Tone It Down

Startups! Write for grown-ups

Researcher: Now tell me about your ideal email unsubscribe scenario.

User: That’s easy. I’d like a Kanye joke to get me in the mood. Then make me struggle to find the unsubscribe link … hide it in brackets perhaps? And finally, a goofy reference to the band Creed.

Kanye + Creed = stupid.

Who did this to you tilt? Did you hire a box of Sugar Smacks to write your copy?

“We’re giving you 40 hot dogs.”

Have I cheated somewhat? Yes — I’ve started with the worst possible example. But tilt isn’t alone in such linguistic shenanigans — they simply took an existing trend in startup tone and cranked the knob into self-parody.

The other possibility is that tilt doesn’t give a shit about me, since I’m a man over the age of 37. It’s those darn millennials, raised on shrieking commercials and brain-rotting soda pop, that they wish to woo. But even if true, many startups use a tone more appropriate for pre-schoolers:

Three scoops of ice cream? I wuv u soooooo much Patreon.

Ice cream is “hot” right now. Here’s a recent email from a medical supply company that sold me reusable gel packs:

“Eating ice cream for lunch.”

This email mixes grown-up with its opposite, leaving me feeling like a Grup. Having my call answered by a live person is a good thing. Ditto assigning a specific person to my order. But do I really need two exclamation points and an emoticon? I bought $12 worth of ice packs for my aching back.

My next example requires no setup:

I’m a loser baby, so why don’t you kill me?

I’m not listening to a bot who was picked last in gym class. At its worst, Slack feels like a MMOG designed by Playmobil.

Become what you hate

Now that I’ve pointed out the flaws of others, I should admit some guilt. It’s easy to get seduced by tone. In the summer of 2014, I wrote the sentence in the grey box:

“Like true love, Stored Value does not diminish or expire.”

Writing that made me feel clever. And I was ecstatic when it finally went live last year. And then I waited, checking the site every few weeks for the inevitable to occur:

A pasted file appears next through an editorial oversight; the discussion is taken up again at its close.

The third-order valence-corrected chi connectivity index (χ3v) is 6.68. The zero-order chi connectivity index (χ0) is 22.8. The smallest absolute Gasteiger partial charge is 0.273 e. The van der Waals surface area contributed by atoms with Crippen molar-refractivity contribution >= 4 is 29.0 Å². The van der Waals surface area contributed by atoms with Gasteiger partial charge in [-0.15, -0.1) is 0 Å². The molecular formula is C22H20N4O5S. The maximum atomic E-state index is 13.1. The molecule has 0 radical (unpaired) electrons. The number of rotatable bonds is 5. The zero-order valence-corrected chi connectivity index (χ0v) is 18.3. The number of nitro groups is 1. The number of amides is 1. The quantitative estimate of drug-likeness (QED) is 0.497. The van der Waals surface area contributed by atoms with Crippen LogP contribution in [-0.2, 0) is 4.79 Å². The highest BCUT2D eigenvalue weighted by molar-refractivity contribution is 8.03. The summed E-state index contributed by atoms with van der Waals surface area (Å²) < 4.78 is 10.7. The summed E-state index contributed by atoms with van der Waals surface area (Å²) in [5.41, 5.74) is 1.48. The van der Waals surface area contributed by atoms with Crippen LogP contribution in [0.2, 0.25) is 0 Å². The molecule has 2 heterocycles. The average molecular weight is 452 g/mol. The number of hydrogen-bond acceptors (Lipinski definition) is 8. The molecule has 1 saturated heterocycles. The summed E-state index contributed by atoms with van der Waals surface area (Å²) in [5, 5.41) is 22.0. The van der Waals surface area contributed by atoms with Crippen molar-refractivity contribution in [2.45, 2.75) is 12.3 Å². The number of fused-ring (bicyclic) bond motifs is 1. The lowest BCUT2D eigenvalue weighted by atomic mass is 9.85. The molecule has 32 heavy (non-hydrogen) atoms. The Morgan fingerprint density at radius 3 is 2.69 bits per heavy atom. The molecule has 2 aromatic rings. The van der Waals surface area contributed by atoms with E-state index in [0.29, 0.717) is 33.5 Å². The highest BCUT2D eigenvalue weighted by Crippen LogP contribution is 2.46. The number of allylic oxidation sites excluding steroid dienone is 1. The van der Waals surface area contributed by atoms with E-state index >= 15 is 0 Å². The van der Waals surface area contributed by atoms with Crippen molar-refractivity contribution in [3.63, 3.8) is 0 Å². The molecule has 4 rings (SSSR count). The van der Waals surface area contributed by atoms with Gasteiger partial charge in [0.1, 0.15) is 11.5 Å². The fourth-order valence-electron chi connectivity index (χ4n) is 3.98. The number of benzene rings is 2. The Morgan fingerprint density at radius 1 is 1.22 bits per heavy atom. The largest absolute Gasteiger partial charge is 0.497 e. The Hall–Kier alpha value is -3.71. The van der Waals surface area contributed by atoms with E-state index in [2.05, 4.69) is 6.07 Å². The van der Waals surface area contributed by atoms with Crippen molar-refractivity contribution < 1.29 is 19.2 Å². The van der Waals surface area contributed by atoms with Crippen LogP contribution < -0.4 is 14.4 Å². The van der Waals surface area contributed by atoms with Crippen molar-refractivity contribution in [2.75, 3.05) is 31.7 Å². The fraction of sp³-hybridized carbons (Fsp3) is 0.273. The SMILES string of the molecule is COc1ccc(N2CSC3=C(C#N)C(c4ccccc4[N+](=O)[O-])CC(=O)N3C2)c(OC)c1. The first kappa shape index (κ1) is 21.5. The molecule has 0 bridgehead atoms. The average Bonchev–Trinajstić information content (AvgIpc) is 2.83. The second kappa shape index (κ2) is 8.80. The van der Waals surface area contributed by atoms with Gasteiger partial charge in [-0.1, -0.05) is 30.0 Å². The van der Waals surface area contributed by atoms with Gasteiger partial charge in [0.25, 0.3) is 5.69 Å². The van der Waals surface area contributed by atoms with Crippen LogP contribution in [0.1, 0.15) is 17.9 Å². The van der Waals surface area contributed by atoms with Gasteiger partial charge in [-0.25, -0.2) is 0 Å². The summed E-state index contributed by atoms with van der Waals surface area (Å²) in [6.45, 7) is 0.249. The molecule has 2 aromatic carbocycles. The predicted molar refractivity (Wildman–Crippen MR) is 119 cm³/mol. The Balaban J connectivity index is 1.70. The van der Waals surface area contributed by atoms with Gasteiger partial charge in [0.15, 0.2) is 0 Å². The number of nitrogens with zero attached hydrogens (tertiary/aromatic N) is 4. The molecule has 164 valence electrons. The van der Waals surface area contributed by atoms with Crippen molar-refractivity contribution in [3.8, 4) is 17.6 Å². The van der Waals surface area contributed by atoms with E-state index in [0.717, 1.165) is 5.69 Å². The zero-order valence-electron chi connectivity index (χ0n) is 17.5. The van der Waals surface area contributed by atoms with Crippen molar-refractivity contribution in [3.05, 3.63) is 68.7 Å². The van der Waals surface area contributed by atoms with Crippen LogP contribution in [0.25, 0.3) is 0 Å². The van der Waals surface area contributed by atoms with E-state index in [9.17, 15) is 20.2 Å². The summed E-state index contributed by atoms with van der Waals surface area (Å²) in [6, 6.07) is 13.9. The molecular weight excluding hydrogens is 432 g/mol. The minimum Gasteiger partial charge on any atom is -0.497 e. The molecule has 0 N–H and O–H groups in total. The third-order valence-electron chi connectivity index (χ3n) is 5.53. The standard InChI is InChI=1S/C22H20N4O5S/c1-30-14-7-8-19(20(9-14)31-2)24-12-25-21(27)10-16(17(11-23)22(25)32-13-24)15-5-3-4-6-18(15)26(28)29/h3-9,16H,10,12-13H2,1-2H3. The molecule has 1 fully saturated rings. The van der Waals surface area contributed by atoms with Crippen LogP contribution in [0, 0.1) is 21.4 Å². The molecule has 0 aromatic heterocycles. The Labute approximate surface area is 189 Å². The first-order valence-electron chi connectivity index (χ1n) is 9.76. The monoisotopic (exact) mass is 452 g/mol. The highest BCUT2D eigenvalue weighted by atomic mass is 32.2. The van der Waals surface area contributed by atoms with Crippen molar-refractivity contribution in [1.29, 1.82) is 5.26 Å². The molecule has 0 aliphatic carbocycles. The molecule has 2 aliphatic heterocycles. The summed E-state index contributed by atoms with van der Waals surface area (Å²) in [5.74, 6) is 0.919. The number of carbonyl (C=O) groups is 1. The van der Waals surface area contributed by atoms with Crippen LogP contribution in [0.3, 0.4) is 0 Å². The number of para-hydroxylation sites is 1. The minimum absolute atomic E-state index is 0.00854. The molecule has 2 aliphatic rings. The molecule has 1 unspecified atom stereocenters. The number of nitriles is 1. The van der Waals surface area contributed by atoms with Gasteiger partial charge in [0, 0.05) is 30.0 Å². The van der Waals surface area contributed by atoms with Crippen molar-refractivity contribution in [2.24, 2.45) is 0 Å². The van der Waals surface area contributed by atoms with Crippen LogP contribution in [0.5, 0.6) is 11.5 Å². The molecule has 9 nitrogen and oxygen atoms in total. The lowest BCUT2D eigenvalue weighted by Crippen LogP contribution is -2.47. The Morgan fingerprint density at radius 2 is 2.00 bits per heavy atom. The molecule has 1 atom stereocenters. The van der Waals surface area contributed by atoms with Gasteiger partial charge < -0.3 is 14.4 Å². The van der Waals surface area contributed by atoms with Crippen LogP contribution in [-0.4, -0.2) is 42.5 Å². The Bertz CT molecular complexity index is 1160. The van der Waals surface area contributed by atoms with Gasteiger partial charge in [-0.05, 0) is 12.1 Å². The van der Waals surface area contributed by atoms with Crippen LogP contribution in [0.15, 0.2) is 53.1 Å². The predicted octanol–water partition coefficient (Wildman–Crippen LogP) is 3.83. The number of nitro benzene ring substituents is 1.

“Your Stored Value will not expire. Thank you for your cooperation.”

After reading this GOV.UK blog post about accessible and inclusive content I no longer felt clever. I felt like a tiny-stupid-man who frustrated users by not front-loading the Stored Value info they wanted. From now on, I’ll save my clever for Medium.

I should point out I was specifically asked to insert some sass into the FAQ. The original sentence met brand guidelines. But having had a chance to think it over, I think public sector institutions should convey a certain amount of gravitas. They don’t need to be boring, but they serve a diverse audience with varying levels of literacy. Which is why this new Metrolinx etiquette campaign makes leery:

Keep your feet off the seats in the American Apparel section of the train.
No loud talking in the 1970s cosplay section of the train.

How to write more goodly

After spending 450 words being Captain Bringdown, I’ll conclude by noting it’s possible to communicate clearly and still apply a dab of tone:

“Click here and we’ll forget this ever happened.”

Notice how the funny appears only after Trello has met all user needs? That’s smart. As is this:

“Sorry, that session had to depart.”

Nice work Porter Airlines! Although the subhead is wordy, the headline is extra wonderful because it’s in character. As a bonus, if you only read “Sorry” in the headline and click on “Resubmit research” you’d have sufficient information to continue.

It’s possible to have fun and speak to users like the adults they are. But that means no more ice cream. No more hot dogs. Which is fine, really. You’re a startup, not an elementary school Sports Day. As Vimeo said to me recently, “Let’s communicate better.”

“Have the chance to whisper sweet somethings into your inbox.”

Because if you can’t sustain an adult conversation with users, eventually they’ll do this: